3
$\begingroup$

I wonder what are some statements that although they can be formulated for pseudoriemannian manifolds of arbitrary signature they turn out to be true only in the lorentzian case.

I admit things like: "no analog to cauchy hypersuface can be defined in arbitrary pseudoriemanniann manifolds, just in lorentzian ones". I don't know if this last statement is true, it's just to exemplify.

Another one could be: the equivalent topological condition for a given compact manifold to admit a pseudoriemannian metric of a given signature is to have 0 euler characteristic. I think this is true only for lorentzian manifolds.

Thanks in advance!

$\endgroup$

2 Answers 2

8
$\begingroup$

A pseudo-Riemannian manifold of signature $(p,q)$ with $p, q\geq 2$ certainly does not admit Cauchy hypersurfaces, since spacelike submanifolds have dimension at most $p$. However, you could define a notion of "Cauchy $p$-surface" as a spacelike submanifold of dimension $p$ intersecting any inextensible timelike $q$-disc at one point. Though it is not explicitly stated, recent progresses in the study of discrete group actions on pseudo-hyperbolic spaces tend to construct higher signature analogs of globally hyperbolic Cauchy compact anti-de Sitter spacetimes.

Concerning the Euler characteristic: A manifold $M$ admits a pseudo-Riemannian metric of signature $(p,q)$ if and only if its tangent bundle $TM$ admits a splitting as $E^{(p)} \oplus F^{(q)}$. This implies the vanishing of the (rational) Euler characteristic when $p$ or $q$ is odd.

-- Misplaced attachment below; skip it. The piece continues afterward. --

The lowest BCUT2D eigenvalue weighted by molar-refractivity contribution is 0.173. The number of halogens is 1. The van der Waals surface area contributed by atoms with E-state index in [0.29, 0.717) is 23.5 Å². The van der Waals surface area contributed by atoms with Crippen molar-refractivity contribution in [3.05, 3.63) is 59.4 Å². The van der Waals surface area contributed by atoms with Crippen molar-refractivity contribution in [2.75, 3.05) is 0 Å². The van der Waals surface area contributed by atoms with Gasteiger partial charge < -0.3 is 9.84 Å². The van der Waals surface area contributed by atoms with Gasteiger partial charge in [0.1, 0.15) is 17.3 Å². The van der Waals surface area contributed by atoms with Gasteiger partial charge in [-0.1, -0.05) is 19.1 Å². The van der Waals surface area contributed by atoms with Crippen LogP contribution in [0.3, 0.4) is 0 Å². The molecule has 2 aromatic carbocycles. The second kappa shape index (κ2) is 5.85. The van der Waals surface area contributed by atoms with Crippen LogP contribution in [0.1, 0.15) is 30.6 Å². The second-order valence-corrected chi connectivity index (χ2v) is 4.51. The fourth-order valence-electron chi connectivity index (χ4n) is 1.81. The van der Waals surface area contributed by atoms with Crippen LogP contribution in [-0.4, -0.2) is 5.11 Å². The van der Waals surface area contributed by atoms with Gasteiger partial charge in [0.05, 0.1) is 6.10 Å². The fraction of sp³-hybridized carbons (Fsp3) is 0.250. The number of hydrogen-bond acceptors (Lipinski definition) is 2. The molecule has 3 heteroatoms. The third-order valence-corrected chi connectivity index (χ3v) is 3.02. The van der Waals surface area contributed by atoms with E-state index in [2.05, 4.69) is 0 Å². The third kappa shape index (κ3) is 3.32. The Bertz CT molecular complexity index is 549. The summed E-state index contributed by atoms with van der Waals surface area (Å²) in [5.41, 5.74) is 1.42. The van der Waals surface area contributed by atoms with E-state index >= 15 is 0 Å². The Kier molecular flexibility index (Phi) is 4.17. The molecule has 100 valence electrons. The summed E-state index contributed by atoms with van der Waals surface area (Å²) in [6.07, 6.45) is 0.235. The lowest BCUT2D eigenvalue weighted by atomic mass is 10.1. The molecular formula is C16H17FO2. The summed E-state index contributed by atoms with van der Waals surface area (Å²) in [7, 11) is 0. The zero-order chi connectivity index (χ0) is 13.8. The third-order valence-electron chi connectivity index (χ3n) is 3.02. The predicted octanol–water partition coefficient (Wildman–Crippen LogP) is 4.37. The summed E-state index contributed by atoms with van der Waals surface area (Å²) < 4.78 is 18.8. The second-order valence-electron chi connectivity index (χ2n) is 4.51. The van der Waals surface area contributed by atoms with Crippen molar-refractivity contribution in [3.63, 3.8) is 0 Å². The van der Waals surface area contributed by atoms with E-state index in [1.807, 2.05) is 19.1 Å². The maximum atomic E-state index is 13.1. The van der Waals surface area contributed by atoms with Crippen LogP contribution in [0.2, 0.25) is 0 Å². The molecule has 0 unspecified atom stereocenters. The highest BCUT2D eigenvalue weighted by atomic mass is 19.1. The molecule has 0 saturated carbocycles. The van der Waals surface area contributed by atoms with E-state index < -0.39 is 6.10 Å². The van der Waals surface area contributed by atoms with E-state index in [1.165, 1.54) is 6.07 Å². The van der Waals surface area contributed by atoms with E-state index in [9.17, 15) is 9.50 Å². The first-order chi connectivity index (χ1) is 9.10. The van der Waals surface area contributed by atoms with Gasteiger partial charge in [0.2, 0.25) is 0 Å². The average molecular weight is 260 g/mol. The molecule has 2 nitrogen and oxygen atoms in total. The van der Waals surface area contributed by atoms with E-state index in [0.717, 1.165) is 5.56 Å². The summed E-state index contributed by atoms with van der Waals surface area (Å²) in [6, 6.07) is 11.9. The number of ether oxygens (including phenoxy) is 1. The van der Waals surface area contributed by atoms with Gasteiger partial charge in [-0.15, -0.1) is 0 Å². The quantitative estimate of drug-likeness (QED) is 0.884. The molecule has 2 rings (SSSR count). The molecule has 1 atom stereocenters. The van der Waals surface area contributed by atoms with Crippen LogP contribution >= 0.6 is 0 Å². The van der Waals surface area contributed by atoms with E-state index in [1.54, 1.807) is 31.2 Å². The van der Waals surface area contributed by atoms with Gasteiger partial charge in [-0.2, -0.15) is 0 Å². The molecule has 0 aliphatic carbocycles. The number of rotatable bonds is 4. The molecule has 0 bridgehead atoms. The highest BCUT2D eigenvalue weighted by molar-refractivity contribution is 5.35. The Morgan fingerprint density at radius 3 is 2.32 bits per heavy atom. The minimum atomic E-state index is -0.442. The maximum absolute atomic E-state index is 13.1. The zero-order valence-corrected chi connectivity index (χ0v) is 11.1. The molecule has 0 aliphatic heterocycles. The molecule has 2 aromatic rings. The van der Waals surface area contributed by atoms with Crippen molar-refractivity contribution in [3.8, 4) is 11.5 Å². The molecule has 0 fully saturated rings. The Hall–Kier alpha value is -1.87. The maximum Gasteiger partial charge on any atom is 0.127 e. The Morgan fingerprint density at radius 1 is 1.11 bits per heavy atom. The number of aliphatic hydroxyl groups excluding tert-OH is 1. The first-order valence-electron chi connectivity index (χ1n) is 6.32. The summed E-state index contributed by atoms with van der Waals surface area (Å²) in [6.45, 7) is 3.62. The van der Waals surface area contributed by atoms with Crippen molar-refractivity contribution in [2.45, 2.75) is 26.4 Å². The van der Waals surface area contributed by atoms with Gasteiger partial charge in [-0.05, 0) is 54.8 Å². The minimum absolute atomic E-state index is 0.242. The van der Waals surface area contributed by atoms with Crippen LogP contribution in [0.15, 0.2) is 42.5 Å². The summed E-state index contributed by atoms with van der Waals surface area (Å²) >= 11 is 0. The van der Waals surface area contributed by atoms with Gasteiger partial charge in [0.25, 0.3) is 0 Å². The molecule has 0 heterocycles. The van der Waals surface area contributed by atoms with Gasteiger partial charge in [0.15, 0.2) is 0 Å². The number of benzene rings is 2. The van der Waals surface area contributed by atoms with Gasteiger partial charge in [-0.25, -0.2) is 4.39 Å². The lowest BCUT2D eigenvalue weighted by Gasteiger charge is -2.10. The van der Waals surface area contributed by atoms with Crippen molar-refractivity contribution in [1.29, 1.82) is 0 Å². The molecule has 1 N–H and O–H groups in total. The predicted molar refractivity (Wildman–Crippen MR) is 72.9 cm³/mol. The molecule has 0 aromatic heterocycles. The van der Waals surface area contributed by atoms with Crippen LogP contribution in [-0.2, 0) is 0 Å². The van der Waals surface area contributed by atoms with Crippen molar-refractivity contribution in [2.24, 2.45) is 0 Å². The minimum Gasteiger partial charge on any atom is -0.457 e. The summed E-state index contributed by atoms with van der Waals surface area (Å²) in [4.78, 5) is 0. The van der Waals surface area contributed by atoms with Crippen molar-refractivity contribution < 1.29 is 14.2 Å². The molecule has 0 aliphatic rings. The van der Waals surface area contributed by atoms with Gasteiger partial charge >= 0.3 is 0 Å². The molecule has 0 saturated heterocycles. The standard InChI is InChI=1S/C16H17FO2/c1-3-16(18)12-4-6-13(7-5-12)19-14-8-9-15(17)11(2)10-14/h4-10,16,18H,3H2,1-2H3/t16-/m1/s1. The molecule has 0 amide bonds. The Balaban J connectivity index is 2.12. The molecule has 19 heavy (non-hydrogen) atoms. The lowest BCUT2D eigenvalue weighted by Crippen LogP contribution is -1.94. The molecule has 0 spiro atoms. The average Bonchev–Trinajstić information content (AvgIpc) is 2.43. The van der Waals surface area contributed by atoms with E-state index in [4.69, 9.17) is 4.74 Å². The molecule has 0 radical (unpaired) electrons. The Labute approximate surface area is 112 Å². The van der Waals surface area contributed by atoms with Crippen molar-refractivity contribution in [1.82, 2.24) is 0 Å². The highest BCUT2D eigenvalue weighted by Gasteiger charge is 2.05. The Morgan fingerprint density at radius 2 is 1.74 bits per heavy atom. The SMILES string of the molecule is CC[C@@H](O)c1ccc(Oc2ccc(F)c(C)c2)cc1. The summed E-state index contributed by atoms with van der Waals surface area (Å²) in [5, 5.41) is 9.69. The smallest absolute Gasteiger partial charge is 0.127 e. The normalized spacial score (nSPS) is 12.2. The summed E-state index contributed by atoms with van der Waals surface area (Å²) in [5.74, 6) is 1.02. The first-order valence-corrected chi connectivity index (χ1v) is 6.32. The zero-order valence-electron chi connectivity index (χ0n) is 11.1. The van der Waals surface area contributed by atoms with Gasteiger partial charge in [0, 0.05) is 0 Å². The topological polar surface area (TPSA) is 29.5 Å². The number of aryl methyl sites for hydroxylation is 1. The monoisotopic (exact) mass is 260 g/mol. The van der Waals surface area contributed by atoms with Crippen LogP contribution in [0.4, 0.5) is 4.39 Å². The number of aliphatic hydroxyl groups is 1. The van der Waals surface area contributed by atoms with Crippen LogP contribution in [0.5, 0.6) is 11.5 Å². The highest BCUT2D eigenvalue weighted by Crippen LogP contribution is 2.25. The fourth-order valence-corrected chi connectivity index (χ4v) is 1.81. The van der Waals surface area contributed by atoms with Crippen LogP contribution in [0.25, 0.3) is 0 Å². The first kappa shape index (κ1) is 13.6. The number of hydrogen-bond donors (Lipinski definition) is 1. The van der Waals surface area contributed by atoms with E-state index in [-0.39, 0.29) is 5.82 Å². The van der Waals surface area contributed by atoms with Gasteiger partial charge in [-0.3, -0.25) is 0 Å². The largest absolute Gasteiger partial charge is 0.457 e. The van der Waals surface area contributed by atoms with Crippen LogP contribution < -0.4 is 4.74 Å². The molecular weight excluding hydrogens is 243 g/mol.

More generally, the specificities of Lorentzian geometry should really come from the fact that the "timelike dimension" is $1$. For instance, there cannot be a distinction between "past" and "future", hence no notion of causality in higher signature.

$\endgroup$
4
  • $\begingroup$ Thank you. Can you explain why is true your last sentence please? $\endgroup$ Jan 13 at 10:05
  • 2
    $\begingroup$ In lorentzian signature, the set of non-zero tangent vectors on which the metric is non-positive has two connected components. In higher signature, it is connected. $\endgroup$ Jan 13 at 13:06
  • $\begingroup$ Also if they have closed timelike curves? $\endgroup$ Jan 13 at 21:31
  • $\begingroup$ Yes, now you can add physical conditions. My point is that these conditions don't really make sense in higher signature. To put it differently, in signature $(p,q)$, $q\geq 2$, there are closed "timelike" curves in any neighbourhood of a point. $\endgroup$ Jan 14 at 12:29
5
$\begingroup$

The reverse Cauchy-Schwarz inequality: for any two causal vectors (orientation in this `squared' formulation is not relevant) $v, w$ we have $$ \vert g(v,w)\vert^2\ge g(v,v) g(w,w) $$ is false in pseudo-Riemannian spaces of signature $(p,q)$, $p,q\ge 2$. The proof uses a certain convexity of the unit sphere (not its compactness), and this property holds only for the Lorentzian signature.

$\endgroup$
1
  • $\begingroup$ I like this one. It can be used to prove that if $v$ is timelike and $w$ is orthogonal to it then $w$ is lightlike or spacelike. Thanks! $\endgroup$ Jan 24 at 19:23

Your Answer

By clicking “Post Your Answer”, you agree to our terms of service, privacy policy and cookie policy

Not the answer you're looking for? Browse other questions tagged or ask your own question.